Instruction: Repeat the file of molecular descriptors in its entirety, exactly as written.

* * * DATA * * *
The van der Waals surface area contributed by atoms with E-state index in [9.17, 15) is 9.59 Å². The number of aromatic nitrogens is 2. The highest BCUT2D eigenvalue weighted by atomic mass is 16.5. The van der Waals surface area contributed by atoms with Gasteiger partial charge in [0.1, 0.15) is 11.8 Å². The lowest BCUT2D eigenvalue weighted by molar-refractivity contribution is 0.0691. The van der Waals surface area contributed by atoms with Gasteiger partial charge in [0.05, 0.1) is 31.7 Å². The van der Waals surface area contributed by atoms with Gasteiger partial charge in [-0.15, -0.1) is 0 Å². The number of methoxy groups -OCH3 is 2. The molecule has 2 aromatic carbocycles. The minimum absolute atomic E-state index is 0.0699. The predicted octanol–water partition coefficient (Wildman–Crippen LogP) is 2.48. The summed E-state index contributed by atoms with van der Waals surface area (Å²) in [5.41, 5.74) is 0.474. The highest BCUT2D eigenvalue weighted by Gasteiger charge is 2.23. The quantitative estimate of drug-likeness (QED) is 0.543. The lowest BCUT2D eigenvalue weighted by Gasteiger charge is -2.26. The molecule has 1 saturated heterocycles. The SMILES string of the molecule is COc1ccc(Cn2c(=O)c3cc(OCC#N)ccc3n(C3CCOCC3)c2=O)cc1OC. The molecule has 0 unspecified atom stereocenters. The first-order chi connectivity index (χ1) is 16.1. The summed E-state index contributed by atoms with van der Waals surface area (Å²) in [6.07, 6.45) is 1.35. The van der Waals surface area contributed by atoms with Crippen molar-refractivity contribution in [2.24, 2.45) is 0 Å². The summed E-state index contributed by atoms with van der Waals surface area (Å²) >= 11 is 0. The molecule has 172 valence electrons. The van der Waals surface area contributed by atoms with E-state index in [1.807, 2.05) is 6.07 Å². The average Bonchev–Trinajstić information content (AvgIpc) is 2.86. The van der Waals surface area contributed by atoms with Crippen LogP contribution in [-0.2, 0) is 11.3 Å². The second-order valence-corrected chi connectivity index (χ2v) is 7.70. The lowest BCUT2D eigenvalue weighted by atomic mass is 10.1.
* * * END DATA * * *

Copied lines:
The van der Waals surface area contributed by atoms with E-state index in [9.17, 15) is 9.59 Å². The number of aromatic nitrogens is 2. The highest BCUT2D eigenvalue weighted by atomic mass is 16.5. The van der Waals surface area contributed by atoms with Gasteiger partial charge in [0.1, 0.15) is 11.8 Å². The lowest BCUT2D eigenvalue weighted by molar-refractivity contribution is 0.0691. The van der Waals surface area contributed by atoms with Gasteiger partial charge in [0.05, 0.1) is 31.7 Å². The van der Waals surface area contributed by atoms with Gasteiger partial charge in [-0.15, -0.1) is 0 Å². The number of methoxy groups -OCH3 is 2. The molecule has 2 aromatic carbocycles. The minimum absolute atomic E-state index is 0.0699. The predicted octanol–water partition coefficient (Wildman–Crippen LogP) is 2.48. The summed E-state index contributed by atoms with van der Waals surface area (Å²) in [5.41, 5.74) is 0.474. The highest BCUT2D eigenvalue weighted by Gasteiger charge is 2.23. The quantitative estimate of drug-likeness (QED) is 0.543. The lowest BCUT2D eigenvalue weighted by Gasteiger charge is -2.26. The molecule has 1 saturated heterocycles. The SMILES string of the molecule is COc1ccc(Cn2c(=O)c3cc(OCC#N)ccc3n(C3CCOCC3)c2=O)cc1OC. The molecule has 0 unspecified atom stereocenters. The first-order chi connectivity index (χ1) is 16.1. The summed E-state index contributed by atoms with van der Waals surface area (Å²) in [6.07, 6.45) is 1.35. The van der Waals surface area contributed by atoms with Crippen molar-refractivity contribution in [2.24, 2.45) is 0 Å². The summed E-state index contributed by atoms with van der Waals surface area (Å²) >= 11 is 0. The molecule has 172 valence electrons. The van der Waals surface area contributed by atoms with E-state index in [1.807, 2.05) is 6.07 Å². The average Bonchev–Trinajstić information content (AvgIpc) is 2.86. The van der Waals surface area contributed by atoms with Crippen LogP contribution in [-0.2, 0) is 11.3 Å². The second-order valence-corrected chi connectivity index (χ2v) is 7.70. The lowest BCUT2D eigenvalue weighted by atomic mass is 10.1.